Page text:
Health authorities say good planning has resulted in a very low number of heat-related illnesses in the far west.
Fewer than five people were treated at the Far West Local Health District's hospitals for heat-related illnesses, despite temperatures reaching into the mid-40s.
Co-ordinator of environmental health services, Ingo Steppat, says far west residents are generally familiar with hot weather.
He says they know they should plan ahead and drink plenty of water.
"They are used to living out in desert conditions and hot climates and even though we've been fortunate with last year not having a very hot summer, I think it's coming back with a vengeance this year and I think people are remembering the times when it was really, really hot," he said.
Mr Steppat says residents should plan ahead for more hot weather forecast for next week, and try to avoid car trips in the middle of the day.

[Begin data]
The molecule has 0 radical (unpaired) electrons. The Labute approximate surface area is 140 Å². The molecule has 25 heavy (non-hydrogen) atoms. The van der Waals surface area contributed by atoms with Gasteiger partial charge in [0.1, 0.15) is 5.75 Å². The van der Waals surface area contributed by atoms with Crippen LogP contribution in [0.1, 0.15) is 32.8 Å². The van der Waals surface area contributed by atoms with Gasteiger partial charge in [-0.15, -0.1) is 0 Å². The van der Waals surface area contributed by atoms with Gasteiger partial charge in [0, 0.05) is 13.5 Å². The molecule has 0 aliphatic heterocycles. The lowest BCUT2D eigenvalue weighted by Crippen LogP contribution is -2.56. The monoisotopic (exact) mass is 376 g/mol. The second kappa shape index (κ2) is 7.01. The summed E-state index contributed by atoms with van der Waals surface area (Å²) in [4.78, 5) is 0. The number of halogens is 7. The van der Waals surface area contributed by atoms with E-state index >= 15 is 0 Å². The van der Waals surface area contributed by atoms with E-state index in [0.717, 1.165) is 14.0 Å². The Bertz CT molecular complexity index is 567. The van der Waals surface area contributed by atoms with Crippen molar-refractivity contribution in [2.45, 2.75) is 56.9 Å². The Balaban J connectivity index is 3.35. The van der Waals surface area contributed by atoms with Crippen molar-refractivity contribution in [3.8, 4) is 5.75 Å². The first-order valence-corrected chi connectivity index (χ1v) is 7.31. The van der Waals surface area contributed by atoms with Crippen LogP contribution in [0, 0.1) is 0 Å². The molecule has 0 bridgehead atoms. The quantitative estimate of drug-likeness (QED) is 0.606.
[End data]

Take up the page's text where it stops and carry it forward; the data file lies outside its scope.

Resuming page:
"We seem to know what we're going to be doing over the next couple of days, so if we still have to do that, if we can't postpone it or anything., just make sure you carry plenty of water and let people know you're on the move," he said.
"And particularly with bushfires around, it's good to keep some sort of wool blanket in the car that you can use to protect yourself from a fire should you get caught up in it."
The Bureau of Meteorology is predicting more hot weather around the far west from tomorrow.
© ABC 2013
16:49 EDT Farmers and councillors in cyclone-ravaged parts of Queensland are asking the Federal Government to rewrite disaster assistance to include grants for replanting crops.